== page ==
Singing in silenceMay 23rd, 2013 | By Ian Poulton | Category: Spirituality
Sitting in the farmhouse kitchen, there was a lull in the conversation as the kettle was lifted from the range and water was poured on the tea. Silence is sometimes as companionable as chatter, and in the space there came the sound of a blackbird singing. Do blackbirds complain about the weather, if so the song may have been a plaintive cry against a chill wind which seemed to lose none of its edge in the weak May sunshine.
In a timeless moment of drinking tea and listening to birdsong, there was a connectedness with other moments.
Sitting in my at my grandparents’ farmhouse table on a summer’s evening with my grandfather who was capable of a profound and contented silence: after we had all gone from the table, he would drink tea from the china my grandmother regarded as obligatory and stare into the middle distance. To have disturbed him at such a moment would have been unthinkable.
Sitting at firesides of homes hidden among the townlands of Co Down, learning not to speak. People might have told tales of unbearable pain, bereavement, tragedy, murder, but instead the photographs on the mantlepieces provided whatever narrative of loss was necessary for a visitor to understand. The silence was, at times, heavy, almost intimidating, but to speak would have meant descending into platitudes, or the crassness of attempting to offer explanations for people’s suffering.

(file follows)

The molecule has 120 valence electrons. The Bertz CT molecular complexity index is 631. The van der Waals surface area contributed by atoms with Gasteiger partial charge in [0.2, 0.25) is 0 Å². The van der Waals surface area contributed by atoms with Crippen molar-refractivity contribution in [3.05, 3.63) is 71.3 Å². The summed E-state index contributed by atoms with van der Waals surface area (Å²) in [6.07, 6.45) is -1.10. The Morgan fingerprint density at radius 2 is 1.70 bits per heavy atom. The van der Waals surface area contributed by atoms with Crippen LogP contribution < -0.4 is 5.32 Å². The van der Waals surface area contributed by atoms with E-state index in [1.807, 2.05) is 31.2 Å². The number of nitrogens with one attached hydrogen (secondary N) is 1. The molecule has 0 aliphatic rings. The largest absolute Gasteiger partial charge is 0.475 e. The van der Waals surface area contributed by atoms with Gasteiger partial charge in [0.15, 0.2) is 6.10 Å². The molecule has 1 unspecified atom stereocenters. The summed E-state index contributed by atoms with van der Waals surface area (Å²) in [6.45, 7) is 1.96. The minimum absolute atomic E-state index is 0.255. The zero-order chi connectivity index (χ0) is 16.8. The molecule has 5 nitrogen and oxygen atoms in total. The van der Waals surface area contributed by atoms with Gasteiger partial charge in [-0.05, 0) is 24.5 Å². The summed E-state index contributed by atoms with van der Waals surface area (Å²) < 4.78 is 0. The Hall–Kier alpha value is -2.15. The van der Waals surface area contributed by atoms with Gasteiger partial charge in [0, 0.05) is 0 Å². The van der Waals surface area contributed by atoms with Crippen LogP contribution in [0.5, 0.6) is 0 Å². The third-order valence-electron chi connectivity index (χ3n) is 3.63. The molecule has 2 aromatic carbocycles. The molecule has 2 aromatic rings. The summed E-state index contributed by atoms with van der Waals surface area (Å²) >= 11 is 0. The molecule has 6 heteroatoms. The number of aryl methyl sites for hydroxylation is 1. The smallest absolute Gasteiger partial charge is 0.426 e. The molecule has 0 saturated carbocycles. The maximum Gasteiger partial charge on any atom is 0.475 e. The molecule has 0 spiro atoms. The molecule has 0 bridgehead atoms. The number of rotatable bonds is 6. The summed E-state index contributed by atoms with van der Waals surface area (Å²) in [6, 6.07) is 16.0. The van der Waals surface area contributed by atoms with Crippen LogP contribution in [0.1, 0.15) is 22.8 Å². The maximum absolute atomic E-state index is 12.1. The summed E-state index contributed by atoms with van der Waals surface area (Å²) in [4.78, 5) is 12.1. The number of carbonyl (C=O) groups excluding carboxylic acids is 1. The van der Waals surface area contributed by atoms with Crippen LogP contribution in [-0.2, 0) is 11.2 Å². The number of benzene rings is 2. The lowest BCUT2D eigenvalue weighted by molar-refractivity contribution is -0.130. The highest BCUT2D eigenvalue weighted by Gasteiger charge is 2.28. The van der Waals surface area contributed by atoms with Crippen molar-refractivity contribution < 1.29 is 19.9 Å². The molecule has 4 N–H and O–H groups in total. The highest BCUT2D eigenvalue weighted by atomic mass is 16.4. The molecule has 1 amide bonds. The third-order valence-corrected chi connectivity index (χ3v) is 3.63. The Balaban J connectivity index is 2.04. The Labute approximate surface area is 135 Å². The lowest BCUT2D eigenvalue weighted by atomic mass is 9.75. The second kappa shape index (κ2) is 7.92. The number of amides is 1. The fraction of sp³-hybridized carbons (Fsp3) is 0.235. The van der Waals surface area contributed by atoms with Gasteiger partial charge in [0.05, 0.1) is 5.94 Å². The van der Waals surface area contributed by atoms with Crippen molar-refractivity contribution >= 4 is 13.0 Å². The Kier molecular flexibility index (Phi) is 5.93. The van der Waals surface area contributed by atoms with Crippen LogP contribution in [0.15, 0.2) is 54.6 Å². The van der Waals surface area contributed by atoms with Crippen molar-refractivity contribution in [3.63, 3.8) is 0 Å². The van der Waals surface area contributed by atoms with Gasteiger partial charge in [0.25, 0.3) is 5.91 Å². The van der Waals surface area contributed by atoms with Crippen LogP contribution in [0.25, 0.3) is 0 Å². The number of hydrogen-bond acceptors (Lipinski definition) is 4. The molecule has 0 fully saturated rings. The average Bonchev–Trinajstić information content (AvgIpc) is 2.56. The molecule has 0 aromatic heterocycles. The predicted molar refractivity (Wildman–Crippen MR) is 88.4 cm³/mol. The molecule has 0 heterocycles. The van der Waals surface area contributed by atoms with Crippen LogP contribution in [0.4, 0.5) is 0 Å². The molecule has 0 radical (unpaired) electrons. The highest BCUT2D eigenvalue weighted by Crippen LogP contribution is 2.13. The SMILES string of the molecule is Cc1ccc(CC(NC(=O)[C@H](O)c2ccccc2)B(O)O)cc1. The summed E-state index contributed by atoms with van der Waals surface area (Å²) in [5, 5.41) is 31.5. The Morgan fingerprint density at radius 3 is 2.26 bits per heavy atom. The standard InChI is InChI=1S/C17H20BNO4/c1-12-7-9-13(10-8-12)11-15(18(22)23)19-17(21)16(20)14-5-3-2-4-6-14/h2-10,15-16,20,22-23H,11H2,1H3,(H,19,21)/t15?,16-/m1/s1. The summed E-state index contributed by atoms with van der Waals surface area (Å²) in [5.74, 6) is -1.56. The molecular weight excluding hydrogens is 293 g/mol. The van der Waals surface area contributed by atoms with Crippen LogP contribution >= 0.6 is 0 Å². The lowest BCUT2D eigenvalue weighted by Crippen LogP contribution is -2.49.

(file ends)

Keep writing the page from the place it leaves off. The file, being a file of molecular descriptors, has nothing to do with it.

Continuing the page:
The moment of silence passed.
‘A biscuit? They are plain’.
We munched the Rich Tea, as though preoccupied with some philosophical question or scientific conundrum, and then the conversation resumed at the point where it had paused.
Perhaps it was the birdsong that transfigured the moment. If the sound of birds singing can bring a glimmer of hope to those trapped in the hellish bloodiness of the Western Front during World War I, then it must have the capacity to transform the mood of an Irish spring day. Perhaps the voice of the blackbird brought memories of childhood days, walking rural lanes on summer’s evenings when the last light of the day lingered long and when there was no doubt that time would last forever.
Today’s moment might have been twenty years past, or, given the unravelling of the pension scheme, might be twenty years hence, its location on a day in 2013 was merely a matter of chance. Timelessness is beyond times and dates and conversation is sometimes incidental to communication.